Bible Study Wednesday: The Gospel According to St. Matthew 6:5-8

As promised on February 7, 2013 (from Spiritual Formation Thursday: The Jesus Prayer), today’s post of Bible Study Wednesday will be about Jesus’ teaching about prayer from Matthew 6.  I wanted to do this to show that praying the Jesus Prayer over and over again is not against the Bible.  This is a bigger problem than some of you might think, many very conservative evangelical Protestant Christians who, frankly, think the practice of the Jesus Prayer is against the Bible and a totally useless prayer.  I cannot agree with this because of the personal experiences I have had with the Jesus Prayer and the experiences I have seen other people have with it.

First off, I should acknowledge that this passage comes from the Sermon on the Mount.  If you will indulge by rabbit trail, the Sermon on the Mount was not one sermon, but most likely pieces of several sermons, preached many times and in many places.  But St. Matthew, most likely did not want to say well in this place Jesus said this and then over here he talked about this, etc. (he also probably did not remember where Jesus said all these things).  Alright back to the main point.  Jesus starts his preaching on prayer, by bringing up something that his audience would have seen.  He brings to mind someone, everyone in his audience, and pretty much any audience for that matter, would hate: the hypocrite.  They make a show of their pious nature, going out onto the street corners and in the middle of the synagogue to pray.  Most of the people Jesus was talking to would be praying rote prayers, like the Shema, binding their hands and foreheads with leather straps and boxes.  But in contrast Jesus tell people to go into a private place and pray there.  God will hear their prayer, even if no one else does.  So Jesus does not want use going out into the middle of the local church building and pray loudly, possibly interrupting other people’s prayers.  Or going out to the busiest part of the city and calling out to God, so that everyone can see how religious/spiritual we are.  This does not change us as prayer should, it puff us up.

Jesus then moves on to talk about how the Gentiles pray.  He does not want us to pray the same way the Gentiles do.  We are not to heap up empty phrases and call that prayer.  So how the Gentiles prayed was to ask, let’s say, Zeus for something.  Then right after they asked Zeus for something they would ask the same thing from Hera or some other got in the pantheon.  They thought if they asked enough gods for favors then maybe they might get what they asked.  So saying the Jesus prayer is not like heaping up empty phrases, it is asking Jesus for mercy and acknowledging who God is.  It is a prayer of praise and petition.  I know that I constantly sin and thus I need mercy and forgiveness all the time, so by the time I say one prayer I might have sinned or might need more mercy.  Jesus also does not want us to make requests as much, because God is a good Father, he knows what we need and he will give us what we need.  This is another reason the Jesus Prayer is good, because it only asks for mercy which God is rich in, it does not address any other needs we might have.  Instead it lets us just focus on God.  It is also not that we should not ask God for things, because in the Lord’s Prayer which follows this teaching, there are requests for things, like food, forgiveness, and protection.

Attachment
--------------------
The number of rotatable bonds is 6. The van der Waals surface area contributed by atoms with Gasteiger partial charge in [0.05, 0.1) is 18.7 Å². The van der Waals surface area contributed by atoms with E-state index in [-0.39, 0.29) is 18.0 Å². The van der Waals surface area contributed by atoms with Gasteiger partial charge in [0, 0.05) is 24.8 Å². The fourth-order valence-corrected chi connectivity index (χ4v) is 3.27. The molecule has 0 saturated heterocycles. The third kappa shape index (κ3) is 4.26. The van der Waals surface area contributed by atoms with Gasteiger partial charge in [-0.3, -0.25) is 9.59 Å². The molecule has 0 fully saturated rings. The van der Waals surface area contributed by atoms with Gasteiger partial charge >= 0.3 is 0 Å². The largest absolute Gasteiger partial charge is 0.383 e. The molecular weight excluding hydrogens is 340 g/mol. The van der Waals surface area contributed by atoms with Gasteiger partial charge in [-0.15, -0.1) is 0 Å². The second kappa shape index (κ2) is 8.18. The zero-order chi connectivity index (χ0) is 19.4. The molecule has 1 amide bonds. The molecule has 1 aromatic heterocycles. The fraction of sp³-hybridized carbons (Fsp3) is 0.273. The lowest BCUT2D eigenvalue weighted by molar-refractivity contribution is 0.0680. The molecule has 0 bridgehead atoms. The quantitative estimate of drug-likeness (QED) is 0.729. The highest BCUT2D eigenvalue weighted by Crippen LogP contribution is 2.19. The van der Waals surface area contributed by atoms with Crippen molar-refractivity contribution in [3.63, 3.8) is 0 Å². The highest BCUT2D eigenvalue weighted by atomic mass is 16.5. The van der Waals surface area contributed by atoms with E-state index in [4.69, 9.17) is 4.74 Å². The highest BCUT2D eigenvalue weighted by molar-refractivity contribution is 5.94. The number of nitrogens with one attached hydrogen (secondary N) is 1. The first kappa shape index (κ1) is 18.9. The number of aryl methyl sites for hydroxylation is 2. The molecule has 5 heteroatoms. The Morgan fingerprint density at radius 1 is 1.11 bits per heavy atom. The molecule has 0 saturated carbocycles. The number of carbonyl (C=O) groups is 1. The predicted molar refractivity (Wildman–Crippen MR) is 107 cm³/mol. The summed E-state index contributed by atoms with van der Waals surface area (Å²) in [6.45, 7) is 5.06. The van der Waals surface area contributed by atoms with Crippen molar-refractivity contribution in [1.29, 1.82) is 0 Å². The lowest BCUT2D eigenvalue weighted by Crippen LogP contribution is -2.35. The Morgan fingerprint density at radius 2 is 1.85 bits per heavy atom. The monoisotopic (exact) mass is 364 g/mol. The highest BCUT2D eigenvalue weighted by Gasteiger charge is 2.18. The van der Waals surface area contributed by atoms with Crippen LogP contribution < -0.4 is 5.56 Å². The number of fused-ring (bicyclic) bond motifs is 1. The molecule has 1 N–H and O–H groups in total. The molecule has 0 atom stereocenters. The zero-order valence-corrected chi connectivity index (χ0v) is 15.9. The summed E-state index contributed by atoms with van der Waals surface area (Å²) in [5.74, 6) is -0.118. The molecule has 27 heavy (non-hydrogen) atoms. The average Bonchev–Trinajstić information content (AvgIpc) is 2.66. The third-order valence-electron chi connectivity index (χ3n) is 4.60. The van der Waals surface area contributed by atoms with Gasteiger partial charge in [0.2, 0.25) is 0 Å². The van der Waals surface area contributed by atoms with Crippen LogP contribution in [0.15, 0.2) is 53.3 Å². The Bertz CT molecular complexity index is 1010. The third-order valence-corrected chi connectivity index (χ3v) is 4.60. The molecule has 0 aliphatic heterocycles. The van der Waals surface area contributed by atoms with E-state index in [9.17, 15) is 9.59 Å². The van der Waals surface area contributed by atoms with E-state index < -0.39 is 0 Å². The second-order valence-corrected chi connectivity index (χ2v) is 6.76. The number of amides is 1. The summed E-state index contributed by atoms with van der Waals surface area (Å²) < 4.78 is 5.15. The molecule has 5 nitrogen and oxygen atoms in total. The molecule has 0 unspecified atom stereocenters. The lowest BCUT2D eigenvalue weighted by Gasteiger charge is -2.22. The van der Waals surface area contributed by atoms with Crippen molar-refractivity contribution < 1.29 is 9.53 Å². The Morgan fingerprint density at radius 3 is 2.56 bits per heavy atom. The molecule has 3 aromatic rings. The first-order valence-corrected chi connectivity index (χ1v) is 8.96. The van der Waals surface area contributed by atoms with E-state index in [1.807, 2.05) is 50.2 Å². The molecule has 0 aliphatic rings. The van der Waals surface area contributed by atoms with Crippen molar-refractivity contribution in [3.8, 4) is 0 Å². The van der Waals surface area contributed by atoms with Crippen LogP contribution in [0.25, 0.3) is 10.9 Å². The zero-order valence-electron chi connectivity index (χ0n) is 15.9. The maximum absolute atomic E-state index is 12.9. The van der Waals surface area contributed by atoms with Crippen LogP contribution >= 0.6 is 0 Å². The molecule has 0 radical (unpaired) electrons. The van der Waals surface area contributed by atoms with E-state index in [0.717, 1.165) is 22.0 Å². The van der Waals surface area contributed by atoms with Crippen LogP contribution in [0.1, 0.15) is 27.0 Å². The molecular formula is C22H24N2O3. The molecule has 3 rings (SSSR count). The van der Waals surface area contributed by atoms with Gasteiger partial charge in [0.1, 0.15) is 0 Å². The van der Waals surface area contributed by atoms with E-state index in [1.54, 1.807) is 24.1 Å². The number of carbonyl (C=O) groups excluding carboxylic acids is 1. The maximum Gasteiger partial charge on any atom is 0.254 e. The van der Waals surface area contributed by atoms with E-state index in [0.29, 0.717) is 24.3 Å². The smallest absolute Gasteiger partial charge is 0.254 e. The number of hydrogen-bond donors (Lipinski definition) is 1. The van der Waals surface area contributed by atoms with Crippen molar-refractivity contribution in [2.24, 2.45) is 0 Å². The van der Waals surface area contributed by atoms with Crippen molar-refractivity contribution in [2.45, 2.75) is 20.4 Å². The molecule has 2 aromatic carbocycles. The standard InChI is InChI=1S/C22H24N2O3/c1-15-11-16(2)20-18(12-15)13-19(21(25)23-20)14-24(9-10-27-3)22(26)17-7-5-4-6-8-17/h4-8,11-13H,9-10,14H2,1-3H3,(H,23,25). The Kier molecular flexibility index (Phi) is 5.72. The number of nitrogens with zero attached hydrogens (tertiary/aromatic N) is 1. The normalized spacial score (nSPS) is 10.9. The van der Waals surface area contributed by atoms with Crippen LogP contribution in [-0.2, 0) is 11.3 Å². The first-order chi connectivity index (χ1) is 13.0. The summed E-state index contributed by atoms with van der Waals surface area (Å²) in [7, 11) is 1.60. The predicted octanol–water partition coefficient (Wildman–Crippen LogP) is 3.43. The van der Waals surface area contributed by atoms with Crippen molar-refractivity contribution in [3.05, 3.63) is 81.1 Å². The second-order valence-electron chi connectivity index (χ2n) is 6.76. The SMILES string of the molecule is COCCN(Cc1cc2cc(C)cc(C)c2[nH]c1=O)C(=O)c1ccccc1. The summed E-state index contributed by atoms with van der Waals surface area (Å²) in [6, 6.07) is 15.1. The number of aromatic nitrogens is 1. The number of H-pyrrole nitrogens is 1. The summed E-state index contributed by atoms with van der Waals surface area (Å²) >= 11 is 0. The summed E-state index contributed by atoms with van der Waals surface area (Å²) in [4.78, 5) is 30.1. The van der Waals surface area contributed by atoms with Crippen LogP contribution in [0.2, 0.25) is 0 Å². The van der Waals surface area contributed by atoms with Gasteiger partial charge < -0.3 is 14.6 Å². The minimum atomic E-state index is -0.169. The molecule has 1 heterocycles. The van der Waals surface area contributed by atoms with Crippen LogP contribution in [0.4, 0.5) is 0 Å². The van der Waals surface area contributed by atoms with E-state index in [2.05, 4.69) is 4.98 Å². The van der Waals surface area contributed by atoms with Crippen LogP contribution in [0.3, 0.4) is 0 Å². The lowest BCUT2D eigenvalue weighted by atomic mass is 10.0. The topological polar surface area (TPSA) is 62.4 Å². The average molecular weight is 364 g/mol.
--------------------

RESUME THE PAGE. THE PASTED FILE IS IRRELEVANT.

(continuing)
Question: What have you been taught about these teachings on prayer?

About Jesse

I am a graduate of Asbury Theological Seminary with a Masters of Arts in Theology focusing on Church History. I am a Third Order Benedictine monk, in the Company of Jesus. I am married to a wonderful woman, we just had a baby Michaela Rose. You can follow me and be alerted of new blog post by following me on Twitter @jtalexanderiv. Or following this blog.
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1 Response to Bible Study Wednesday: The Gospel According to St. Matthew 6:5-8

  1. Sarah says:

    I’m always reminded by family that using prayer books and wonderful things like the Jesus Prayer are “vain repetitions” that should not be used. After all, Jesus wants what’s in our heart. I think this stems from my childhood denomination’s stance on the Bible: Follow it to the letter as best as you can. This means avoiding anything that might seem the least bit repetitious: prayer books, written prayers, and for goodness sakes, stay away from worship guides.

    It took me a while to get over this, but eventually, I overcame it to understand that prayer books and the Jesus Prayer are often just what I need. For example, last night I was very anxious about my future, but then I stopped, and said the Jesus Prayer over and over. This allowed me to realize that I am not in control of my own life and that God has all things taken care of. Also, these prayers allow me to have words when I have no words to pray.

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